Secondly, understanding the objectives of the exercise and the expected response will allow you know control the narrative and flow of the exercise.
Thirdly, leverage “actors” within the organization to role-play response. This enhances the realism of the exercises.
Lastly, validate injects and expected response with key stakeholder/exercise owner. This will prevent in-exercise bickering and confusion.
Q: Cybersecurity threats are constantly evolving. How do you stay up-to-date with the latest trends and emerging risks in the cyber landscape?
Lester: If your enterprise has a Cyber Threat Intelligence structure, leverage their reporting and analysis.
Otherwise, leverage reporting of Open Source and vendor reports.
Q: Physical security is equally important in ensuring overall risk resilience. Could you share some insights on how organizations can effectively conduct physical security exercises?
Lester: Depending on the environment that your organization operates in, physical security threats vary widely from active shooter to natural disasters.
A physical security incident usually revolves around 3 key elements: Urgency of response, collaboration with local authorities, and communication.
Hence, an exercise needs to invoke these 3 aspects. The use of role-players will be able to create chaos and urgency. Pre-exercise coordination and inclusion of local authorities will enhance the experience. Forcing the participations to utilize alternate communication channels will also add to the realism of a real incident.
Q: What do exercises look like in a highly distributed workplace?
Lester: Exercises in highly distributed workplace look more realistic than in-person exercises in a closed room. The current common hybrid work arrangements of most organizations serve as an excellent model of exercising. In fact, it is probably one of the “positives” to come out of this remote work experience.
Train as you fight. Don’t pause for the coffee break and chat.
Q: How do you engage executives and boards in exercises and simulations?
Lester: Speak in business terms and keep it succinct.
Invest heavily in the preparation of the exercise with actual data and feasible recovery/mitigation plans that the response teams have detailed.
Ensure that the exercises are based on recent and relevant events.
Bonus points if you can demonstrate the progress and maturity of your overall security program via these exercises.
Q: What is the most effective way to ensure teams apply what they learned in simulation to a live event?
Lester: First is to have an open culture about the purpose and value of exercises. It should not be construed as an audit where failures are highlighted. Instead, the teams should understand that these potential gaps become known knowns instead of remaining as unknown.
Secondly, a robust remediation and tracking plan of actions items ensures that the lessons learned are incorporated. This provides a strong structure for long term improvement.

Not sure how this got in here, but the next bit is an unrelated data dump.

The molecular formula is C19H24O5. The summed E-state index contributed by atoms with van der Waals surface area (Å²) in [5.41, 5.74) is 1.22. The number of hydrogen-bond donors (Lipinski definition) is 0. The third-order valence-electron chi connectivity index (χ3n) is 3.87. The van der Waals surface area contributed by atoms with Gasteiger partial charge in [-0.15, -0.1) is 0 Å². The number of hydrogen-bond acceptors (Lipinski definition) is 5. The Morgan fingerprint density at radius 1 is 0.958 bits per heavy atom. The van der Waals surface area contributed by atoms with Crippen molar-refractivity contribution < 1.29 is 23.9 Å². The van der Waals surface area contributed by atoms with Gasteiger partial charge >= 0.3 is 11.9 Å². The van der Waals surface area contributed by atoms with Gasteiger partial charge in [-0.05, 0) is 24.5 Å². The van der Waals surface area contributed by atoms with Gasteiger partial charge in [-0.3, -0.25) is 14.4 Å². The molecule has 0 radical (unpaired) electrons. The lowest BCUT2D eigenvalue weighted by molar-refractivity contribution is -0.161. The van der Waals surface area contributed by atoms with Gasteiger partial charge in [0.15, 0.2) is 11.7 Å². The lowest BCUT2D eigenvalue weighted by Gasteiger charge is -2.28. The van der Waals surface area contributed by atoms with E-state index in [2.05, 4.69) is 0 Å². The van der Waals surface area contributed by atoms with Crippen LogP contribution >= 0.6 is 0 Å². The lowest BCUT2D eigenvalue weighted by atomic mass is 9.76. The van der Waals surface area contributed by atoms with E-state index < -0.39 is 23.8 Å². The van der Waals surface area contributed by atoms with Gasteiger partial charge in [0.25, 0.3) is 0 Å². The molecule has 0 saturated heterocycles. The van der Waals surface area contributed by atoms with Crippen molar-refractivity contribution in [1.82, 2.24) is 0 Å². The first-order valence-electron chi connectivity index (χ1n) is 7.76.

Thirdly, frequent exercises or short drills can keep teams sharp. It also allows other participants in the team to experience being the lead respondent.
Q: Scenario planning and exercising can sometimes be overlooked, particularly in this crisis-as-usual situation where there are no resources to spare. How do you coach organizations through this?
Lester: Be intentional about resourcing during a crisis. Take a deep look into actual resource allocation, task load, and cadence during a crisis. It is likely to be over-staffed out of the abundance of caution.
Surge resources at the front when information is scarce and impacts are unknown. As more information is acquired, assess periodically the resource load and cut back to release staff back to business as usual duties.
If your organization is indeed handling that many crises, then take that as actual real-life training. Just be wary that the rigor of most of these “crises” are often overblown and does not stress-test your teams in the necessary areas.
Q: Collaboration is essential in managing and responding to security incidents. How do you facilitate cross-functional collaboration and information sharing during security exercises?
Lester: Be upfront with the exercise objectives. If the exercise is to ensure that the security and technology teams collaborate, then state that clearly and orchestrate the exercise accordingly.
Gain stakeholder buy-in prior to the exercise. Speak to the respective stakeholders before an exercise and convince them on the value of the exercise. If you can include previous incidents where there was a deficiency in collaboration, highlight that and re-live that incident.
Q: What advice would you give to organizations looking to establish or enhance their exercise programs?
Lester: Threat actors will not wait for your program to mature before they attack.
Run your exercises early in your program, establish a regular cadence and track the progress of your response. This will convey a much more effective message of preparedness than a PowerPoint deck with many green dots.
Q: What is the leadership playbook you are writing for yourself in real-time?
Lester: It is too late to build resilience amid a crisis. You would be reacting instead of taking proactive steps to mitigate or advert risks.
Start building resilience mentally through reflection and stopping to acknowledge what you have achieved. Then employ your inner circle to shore up support and reinforce your value proposition. This will help when you start to question yourself.
Lastly be bold but also be vulnerable. Facing your weaknesses is the first time to addressing them.
Name it, then own it.